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S.C. Congressman Visits Calder Brothers in Greenville

Fri September 30, 2011 - Southeast Edition
Construction Equipment Guide

When Congressman Trey Gowdy, representing South Carolina’s 4th District, was tied up in committee meetings and missed an opportunity to welcome members of the Association of Equipment Manufacturers (AEM) during their annual meeting in Washington, D.C., he made a special trip to visit the Calder Brothers Corporation manufacturing plant in Greenville.

Gowdy’s commitment impressed Glen Calder, vice president of operations of Calder Brothers Corporation, which manufacturers Mauldin Paving Products. Serving on the Small Enterprise Committee of AEM, Calder said his group scheduled “Hill visits to inform our representatives about the plight of equipment manufacturers” while they were in the nation’s capital, but he believes even more impact was made on Gowdy because of his trek to the plant, which included a tour, introductions to employees and an informal question and answer session.

“He was straight-forward and direct,” Calder assessed. “He’s a strong supporter of equipment manufacturers. We were preaching to the choir.”

By the Numbers

Established a year ago, AEM developed a campaign called “I Make America” to promote the importance of American manufacturing and to attract the attention of Washington lawmakers in the face of what Calder calls “economic mayhem.”

“The automotive industry didn’t see anything like the construction industry did,” Calder said. “During the economic collapse of the past three years, the construction equipment industry [including manufacturing, distribution and repair stations] lost 37 percent of its workforce. The automotive industry [including manufacturing and dealerships] declined by 16 percent.”

AEM reports that 4.7 million manufacturing jobs were lost between February 2001 and February 2009. A recent study conducted by the organization indicates that eight percent of all jobs lost during the recession (two out of 25) can be traced to the construction downturn. Unemployment in the construction industry continues to run nearly twice as high as the national average, with a rate of 18.8 percent at the end of 2010.

“Sales for construction manufacturing plummeted 50 percent,” Calder added.

Equipment markets, like the economy, have begun to show modest signs of recovery, but AEM still predicts difficult times ahead given the federal government’s inability thus far to enact pending trade agreements beneficial to American manufacturing, the continued instability in the housing market and the lack of a long-term commitment by Congress to fully fund and rebuild the country’s infrastructure.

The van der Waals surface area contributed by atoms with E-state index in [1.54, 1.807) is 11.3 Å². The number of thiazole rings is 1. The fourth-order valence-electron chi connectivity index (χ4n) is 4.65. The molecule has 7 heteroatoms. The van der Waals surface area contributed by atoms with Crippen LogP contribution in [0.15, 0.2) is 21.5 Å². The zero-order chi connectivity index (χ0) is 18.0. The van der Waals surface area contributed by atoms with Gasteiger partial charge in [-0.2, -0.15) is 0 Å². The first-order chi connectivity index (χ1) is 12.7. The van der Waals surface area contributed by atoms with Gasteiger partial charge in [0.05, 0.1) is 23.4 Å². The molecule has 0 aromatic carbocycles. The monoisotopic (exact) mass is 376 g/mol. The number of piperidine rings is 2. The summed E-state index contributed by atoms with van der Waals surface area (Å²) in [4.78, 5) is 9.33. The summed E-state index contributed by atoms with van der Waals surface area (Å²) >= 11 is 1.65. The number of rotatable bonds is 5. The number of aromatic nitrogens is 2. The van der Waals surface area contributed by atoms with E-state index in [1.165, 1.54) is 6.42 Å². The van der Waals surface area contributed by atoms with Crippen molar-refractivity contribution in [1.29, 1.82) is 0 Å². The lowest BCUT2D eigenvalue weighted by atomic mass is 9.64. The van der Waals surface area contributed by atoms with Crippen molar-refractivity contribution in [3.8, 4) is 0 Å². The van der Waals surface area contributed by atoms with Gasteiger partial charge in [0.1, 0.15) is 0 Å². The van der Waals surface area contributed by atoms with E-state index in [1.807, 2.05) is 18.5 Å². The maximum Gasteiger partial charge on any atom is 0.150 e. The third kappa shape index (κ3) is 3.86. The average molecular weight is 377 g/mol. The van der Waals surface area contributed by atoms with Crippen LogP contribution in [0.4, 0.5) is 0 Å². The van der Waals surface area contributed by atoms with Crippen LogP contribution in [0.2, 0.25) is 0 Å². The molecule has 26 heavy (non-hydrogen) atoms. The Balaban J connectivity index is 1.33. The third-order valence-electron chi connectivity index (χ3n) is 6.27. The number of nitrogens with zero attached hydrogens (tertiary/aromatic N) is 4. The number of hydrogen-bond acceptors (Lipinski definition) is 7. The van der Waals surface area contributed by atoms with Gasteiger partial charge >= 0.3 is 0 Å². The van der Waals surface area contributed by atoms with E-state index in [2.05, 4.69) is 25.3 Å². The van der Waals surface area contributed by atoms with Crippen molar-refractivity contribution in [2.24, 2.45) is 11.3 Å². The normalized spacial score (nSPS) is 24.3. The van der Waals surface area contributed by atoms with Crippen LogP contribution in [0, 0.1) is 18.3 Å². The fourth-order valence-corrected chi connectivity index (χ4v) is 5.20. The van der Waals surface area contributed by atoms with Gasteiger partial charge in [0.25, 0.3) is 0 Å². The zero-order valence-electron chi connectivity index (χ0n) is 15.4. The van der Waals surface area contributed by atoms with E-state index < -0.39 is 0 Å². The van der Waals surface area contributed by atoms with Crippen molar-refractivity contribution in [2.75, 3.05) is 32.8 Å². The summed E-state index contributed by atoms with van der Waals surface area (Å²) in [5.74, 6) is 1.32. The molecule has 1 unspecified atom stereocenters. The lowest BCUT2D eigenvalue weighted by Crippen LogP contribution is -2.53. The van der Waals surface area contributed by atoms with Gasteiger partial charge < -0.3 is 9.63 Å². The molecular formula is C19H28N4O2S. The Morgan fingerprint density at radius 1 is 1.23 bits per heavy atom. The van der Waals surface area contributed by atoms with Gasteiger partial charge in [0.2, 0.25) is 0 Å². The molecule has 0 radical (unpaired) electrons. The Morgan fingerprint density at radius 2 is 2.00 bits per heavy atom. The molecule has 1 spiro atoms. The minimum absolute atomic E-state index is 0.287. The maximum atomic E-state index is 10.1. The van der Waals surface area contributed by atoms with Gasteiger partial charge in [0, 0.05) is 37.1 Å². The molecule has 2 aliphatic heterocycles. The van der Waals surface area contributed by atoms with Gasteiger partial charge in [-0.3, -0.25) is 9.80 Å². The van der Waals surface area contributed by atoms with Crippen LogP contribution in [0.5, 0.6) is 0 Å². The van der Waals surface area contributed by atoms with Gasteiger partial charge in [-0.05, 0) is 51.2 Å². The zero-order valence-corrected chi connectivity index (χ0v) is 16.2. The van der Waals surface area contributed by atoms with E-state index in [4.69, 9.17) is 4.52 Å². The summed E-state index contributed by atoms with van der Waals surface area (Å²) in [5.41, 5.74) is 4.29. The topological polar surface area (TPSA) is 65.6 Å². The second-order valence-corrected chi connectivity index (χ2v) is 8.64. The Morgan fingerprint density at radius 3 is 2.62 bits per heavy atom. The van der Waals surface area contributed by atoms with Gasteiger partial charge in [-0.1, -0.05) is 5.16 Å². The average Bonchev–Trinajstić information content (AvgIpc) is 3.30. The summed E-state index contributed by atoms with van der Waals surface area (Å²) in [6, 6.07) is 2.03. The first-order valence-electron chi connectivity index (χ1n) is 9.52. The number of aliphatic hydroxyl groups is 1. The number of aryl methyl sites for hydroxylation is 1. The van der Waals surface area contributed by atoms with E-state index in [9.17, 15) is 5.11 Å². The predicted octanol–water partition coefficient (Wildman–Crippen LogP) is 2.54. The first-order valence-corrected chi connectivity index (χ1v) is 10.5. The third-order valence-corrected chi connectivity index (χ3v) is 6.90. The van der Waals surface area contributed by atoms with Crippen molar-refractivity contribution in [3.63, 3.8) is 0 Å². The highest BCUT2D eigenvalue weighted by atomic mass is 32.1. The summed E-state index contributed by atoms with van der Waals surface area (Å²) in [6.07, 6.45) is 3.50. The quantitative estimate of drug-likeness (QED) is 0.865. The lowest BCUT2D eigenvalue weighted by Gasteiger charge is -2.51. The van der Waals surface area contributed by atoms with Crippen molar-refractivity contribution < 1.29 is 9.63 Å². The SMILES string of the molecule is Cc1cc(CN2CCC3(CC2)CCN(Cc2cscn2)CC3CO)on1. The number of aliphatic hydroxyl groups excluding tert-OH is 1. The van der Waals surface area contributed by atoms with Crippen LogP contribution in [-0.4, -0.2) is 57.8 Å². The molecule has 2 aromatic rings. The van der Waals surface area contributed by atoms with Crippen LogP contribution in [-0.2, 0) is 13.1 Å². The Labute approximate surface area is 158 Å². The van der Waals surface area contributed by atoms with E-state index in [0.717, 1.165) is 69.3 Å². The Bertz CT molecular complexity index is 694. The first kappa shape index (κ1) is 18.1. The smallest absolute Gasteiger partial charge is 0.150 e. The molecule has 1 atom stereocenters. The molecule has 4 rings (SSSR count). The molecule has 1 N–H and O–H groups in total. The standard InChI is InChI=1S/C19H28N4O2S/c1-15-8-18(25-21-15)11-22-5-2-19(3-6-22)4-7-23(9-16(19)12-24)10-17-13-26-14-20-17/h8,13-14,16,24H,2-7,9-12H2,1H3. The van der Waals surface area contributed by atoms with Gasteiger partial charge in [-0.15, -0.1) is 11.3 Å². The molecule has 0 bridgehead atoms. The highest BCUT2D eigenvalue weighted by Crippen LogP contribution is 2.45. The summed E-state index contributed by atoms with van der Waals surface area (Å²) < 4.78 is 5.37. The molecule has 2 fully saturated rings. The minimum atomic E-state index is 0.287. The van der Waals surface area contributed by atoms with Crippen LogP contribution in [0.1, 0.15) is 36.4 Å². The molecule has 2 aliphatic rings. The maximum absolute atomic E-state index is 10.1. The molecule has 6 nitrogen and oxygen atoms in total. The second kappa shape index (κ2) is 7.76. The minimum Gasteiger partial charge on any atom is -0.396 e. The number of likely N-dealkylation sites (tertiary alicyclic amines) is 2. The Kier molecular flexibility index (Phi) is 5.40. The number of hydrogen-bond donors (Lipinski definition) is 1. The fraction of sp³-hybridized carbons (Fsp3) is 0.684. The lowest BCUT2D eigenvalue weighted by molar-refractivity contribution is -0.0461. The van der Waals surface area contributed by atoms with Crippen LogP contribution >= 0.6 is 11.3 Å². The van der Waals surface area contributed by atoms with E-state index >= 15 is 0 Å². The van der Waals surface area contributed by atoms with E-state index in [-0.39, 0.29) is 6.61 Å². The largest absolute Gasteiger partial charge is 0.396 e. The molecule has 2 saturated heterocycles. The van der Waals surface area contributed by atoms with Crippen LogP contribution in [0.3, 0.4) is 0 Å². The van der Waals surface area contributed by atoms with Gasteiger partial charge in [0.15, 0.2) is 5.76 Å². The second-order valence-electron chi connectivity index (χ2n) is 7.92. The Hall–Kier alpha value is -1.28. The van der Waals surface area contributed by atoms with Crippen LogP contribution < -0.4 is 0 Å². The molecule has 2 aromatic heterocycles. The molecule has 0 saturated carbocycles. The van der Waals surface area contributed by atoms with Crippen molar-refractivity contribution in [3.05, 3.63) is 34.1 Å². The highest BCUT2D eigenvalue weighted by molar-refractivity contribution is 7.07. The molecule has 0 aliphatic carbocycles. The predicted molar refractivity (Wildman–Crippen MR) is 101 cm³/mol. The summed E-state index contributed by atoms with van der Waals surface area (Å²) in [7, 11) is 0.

“Thoroughly impressed” by Calder Brothers and I Make America, Rep. Gowdy cited the need to “turn the economy around” and the “interconnectivity of the various industry sectors and how they impact one another. Housing, commercial development, grading, road construction, banking and raw materials are all so interconnected.”

Small Manufacturers Make America

“A lot of people don’t realize that small family businesses are still manufacturing in this country. There are big names like Caterpillar and Case,” Calder listed “but 90 to 95 percent of equipment manufacturers are small enterprises. The small guys need a hand.

“Small- and medium-sized equipment manufacturers need three things in order to compete globally,” Calder continued, “free trade, infrastructure and export finance assistance.”

According to Dennis Slater, AEM president, until Congress and the Administration agree to make America’s farmers and manufacturers a national priority by passing free trade agreements and investing in critical infrastructure — both of which are proven drivers of economic growth — unemployment will remain unacceptably high and the economy will continue to stagnate.

Citing figures from the International Trade Administration, Calder estimates the total export of U.S. goods and services in 2010 at $1.83 trillion, but said that of 30 million American companies, less than one percent export. AEM believes that trade barriers prevent more from exporting American-made goods.